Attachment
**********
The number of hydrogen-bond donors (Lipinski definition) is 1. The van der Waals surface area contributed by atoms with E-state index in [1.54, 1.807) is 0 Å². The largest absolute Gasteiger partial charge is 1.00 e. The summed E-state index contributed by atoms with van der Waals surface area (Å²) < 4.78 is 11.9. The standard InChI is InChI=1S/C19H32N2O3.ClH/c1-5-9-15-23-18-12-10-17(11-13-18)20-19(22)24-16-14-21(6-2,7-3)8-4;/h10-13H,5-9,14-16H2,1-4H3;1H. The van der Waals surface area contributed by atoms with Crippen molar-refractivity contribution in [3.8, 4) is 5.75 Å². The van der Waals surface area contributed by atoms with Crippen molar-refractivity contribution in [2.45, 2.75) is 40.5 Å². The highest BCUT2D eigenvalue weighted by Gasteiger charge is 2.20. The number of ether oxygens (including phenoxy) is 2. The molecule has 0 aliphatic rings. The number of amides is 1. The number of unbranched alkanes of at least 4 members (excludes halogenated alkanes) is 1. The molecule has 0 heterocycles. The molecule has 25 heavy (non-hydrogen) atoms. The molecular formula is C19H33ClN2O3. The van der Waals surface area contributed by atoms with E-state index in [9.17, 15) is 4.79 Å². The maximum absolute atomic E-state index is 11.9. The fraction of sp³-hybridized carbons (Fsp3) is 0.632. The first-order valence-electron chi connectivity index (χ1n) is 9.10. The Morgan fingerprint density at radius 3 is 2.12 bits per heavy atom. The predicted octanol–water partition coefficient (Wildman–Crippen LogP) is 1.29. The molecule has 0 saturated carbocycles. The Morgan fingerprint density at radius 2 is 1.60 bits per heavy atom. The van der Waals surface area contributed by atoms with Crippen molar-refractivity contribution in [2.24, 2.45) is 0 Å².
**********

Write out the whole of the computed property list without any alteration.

The number of hydrogen-bond donors (Lipinski definition) is 1. The van der Waals surface area contributed by atoms with E-state index in [1.54, 1.807) is 0 Å². The largest absolute Gasteiger partial charge is 1.00 e. The summed E-state index contributed by atoms with van der Waals surface area (Å²) < 4.78 is 11.9. The standard InChI is InChI=1S/C19H32N2O3.ClH/c1-5-9-15-23-18-12-10-17(11-13-18)20-19(22)24-16-14-21(6-2,7-3)8-4;/h10-13H,5-9,14-16H2,1-4H3;1H. The van der Waals surface area contributed by atoms with Crippen molar-refractivity contribution in [3.8, 4) is 5.75 Å². The van der Waals surface area contributed by atoms with Crippen molar-refractivity contribution in [2.45, 2.75) is 40.5 Å². The highest BCUT2D eigenvalue weighted by Gasteiger charge is 2.20. The number of ether oxygens (including phenoxy) is 2. The molecule has 0 aliphatic rings. The number of amides is 1. The number of unbranched alkanes of at least 4 members (excludes halogenated alkanes) is 1. The molecule has 0 heterocycles. The molecule has 25 heavy (non-hydrogen) atoms. The molecular formula is C19H33ClN2O3. The van der Waals surface area contributed by atoms with E-state index in [9.17, 15) is 4.79 Å². The maximum absolute atomic E-state index is 11.9. The fraction of sp³-hybridized carbons (Fsp3) is 0.632. The first-order valence-electron chi connectivity index (χ1n) is 9.10. The Morgan fingerprint density at radius 3 is 2.12 bits per heavy atom. The predicted octanol–water partition coefficient (Wildman–Crippen LogP) is 1.29. The molecule has 0 saturated carbocycles. The Morgan fingerprint density at radius 2 is 1.60 bits per heavy atom. The van der Waals surface area contributed by atoms with Crippen molar-refractivity contribution in [2.24, 2.45) is 0 Å².